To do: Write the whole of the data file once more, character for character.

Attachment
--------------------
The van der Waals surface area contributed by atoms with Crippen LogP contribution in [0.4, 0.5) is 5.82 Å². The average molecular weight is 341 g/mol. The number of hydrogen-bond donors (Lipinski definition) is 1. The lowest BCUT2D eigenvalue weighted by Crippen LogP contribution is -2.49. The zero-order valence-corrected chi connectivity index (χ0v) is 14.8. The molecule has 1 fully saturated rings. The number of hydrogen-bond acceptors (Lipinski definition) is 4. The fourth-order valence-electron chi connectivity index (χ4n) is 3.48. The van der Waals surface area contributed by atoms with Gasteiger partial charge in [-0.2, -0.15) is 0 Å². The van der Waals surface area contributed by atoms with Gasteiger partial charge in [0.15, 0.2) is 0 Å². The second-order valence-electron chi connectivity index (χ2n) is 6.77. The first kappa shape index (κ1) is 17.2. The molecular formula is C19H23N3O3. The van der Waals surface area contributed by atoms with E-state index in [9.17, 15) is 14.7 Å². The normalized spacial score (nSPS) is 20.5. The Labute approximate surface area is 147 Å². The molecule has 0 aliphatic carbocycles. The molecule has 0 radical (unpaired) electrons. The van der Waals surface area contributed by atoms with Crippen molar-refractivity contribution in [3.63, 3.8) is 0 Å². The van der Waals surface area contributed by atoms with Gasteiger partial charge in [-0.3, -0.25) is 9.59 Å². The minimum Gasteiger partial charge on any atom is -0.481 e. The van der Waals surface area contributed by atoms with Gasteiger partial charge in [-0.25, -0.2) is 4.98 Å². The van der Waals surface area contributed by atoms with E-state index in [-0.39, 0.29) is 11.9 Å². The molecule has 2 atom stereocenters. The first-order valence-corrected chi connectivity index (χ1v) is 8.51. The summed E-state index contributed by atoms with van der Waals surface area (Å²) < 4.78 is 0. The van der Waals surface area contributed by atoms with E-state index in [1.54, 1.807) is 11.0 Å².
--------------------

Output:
The van der Waals surface area contributed by atoms with Crippen LogP contribution in [0.4, 0.5) is 5.82 Å². The average molecular weight is 341 g/mol. The number of hydrogen-bond donors (Lipinski definition) is 1. The lowest BCUT2D eigenvalue weighted by Crippen LogP contribution is -2.49. The zero-order valence-corrected chi connectivity index (χ0v) is 14.8. The molecule has 1 fully saturated rings. The number of hydrogen-bond acceptors (Lipinski definition) is 4. The fourth-order valence-electron chi connectivity index (χ4n) is 3.48. The van der Waals surface area contributed by atoms with Gasteiger partial charge in [-0.2, -0.15) is 0 Å². The van der Waals surface area contributed by atoms with Gasteiger partial charge in [0.15, 0.2) is 0 Å². The second-order valence-electron chi connectivity index (χ2n) is 6.77. The first kappa shape index (κ1) is 17.2. The molecular formula is C19H23N3O3. The van der Waals surface area contributed by atoms with E-state index in [9.17, 15) is 14.7 Å². The normalized spacial score (nSPS) is 20.5. The Labute approximate surface area is 147 Å². The molecule has 0 aliphatic carbocycles. The molecule has 0 radical (unpaired) electrons. The van der Waals surface area contributed by atoms with Crippen molar-refractivity contribution in [3.63, 3.8) is 0 Å². The van der Waals surface area contributed by atoms with Gasteiger partial charge in [-0.3, -0.25) is 9.59 Å². The minimum Gasteiger partial charge on any atom is -0.481 e. The van der Waals surface area contributed by atoms with Gasteiger partial charge in [-0.25, -0.2) is 4.98 Å². The van der Waals surface area contributed by atoms with E-state index in [-0.39, 0.29) is 11.9 Å². The molecule has 2 atom stereocenters. The first-order valence-corrected chi connectivity index (χ1v) is 8.51. The summed E-state index contributed by atoms with van der Waals surface area (Å²) < 4.78 is 0. The van der Waals surface area contributed by atoms with E-state index in [1.54, 1.807) is 11.0 Å².